Yavuz Hakan Tok: Can Bonomo was definitely a surprising choice. Truth be told, I never even considered the possibility that TRT would choose him. But I am very pleased with this selection. It is right on. Those who really create a different sound and manage to draw attention are the ones who win in this contest. If we look at the past, there are the examples of Şebnem Paker, Sertab Erener, Athena and maNga. And Bonomo is a musician with the potential to really bring a great song to the contest. His song should be in English. I don’t understand what good forcing people who don’t speak Turkish to listen to a song in a language they don’t understand would do to promote our culture overseas.
Bonomo is a capable musician
Cumhur Canbazoğlu: It was a surprise and I think it had to be this way. His style and his motions may elicit some negative reactions, but he is a capable musician who will likely bring us a good song. It will be good for him; he will sell a few thousand more albums than he might have. But he shouldn’t have any higher expectations than this. After all, just think about all the names that have gone to Eurovision, but it was only Sertab Erener with her song that was heavily influenced with impressions of the East that was able to get first place. I think that if Bonomo is able to do something similar, he could certainly come in the top three. He might choose English, since Eurovision has basically turned into nothing more than a show that allows you three or four minutes to promote your country.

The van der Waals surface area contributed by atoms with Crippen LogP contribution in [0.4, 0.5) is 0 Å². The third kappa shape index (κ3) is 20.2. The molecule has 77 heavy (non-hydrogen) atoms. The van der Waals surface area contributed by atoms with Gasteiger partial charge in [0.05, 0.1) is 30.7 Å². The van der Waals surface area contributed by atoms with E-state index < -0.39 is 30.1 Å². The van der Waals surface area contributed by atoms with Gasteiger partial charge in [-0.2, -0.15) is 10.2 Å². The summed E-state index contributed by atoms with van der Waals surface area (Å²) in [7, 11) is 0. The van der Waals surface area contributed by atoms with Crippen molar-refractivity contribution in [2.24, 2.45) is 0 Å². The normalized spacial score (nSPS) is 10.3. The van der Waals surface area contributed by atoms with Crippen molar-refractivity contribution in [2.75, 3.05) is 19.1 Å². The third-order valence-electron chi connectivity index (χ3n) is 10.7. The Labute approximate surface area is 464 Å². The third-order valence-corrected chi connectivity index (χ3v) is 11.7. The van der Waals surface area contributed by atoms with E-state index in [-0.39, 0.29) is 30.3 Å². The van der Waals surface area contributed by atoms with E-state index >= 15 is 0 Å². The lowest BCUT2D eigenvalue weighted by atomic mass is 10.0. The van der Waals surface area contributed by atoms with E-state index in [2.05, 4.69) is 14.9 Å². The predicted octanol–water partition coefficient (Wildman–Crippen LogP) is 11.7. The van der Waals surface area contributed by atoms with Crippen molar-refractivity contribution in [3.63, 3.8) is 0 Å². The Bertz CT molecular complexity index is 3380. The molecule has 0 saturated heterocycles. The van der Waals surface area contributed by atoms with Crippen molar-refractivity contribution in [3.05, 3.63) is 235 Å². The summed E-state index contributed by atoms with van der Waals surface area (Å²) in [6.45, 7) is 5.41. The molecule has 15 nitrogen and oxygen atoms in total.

The choices need to be transparent
Naim dilmener: I believe the basic problem with Eurovision is this: Certain people have decided behind closed doors that they do not want to see female singers from Turkey compete on European stages. There is an insistence on not sending female singers. We haven’t sent any since Hadise. And another serious problem is that it is also behind closed doors that certain people decide who gets to go. Just think, when they make the announcement, we hear nothing about who the other choices were. It’s as though someone is saying, “I made the choice and it’s over” or “Who do you think you are? I am the only one who gets to decide.” If this is the method, what does it even matter whether Can Bonomo or someone else goes, or if our choices always come in first: What good does any of this do?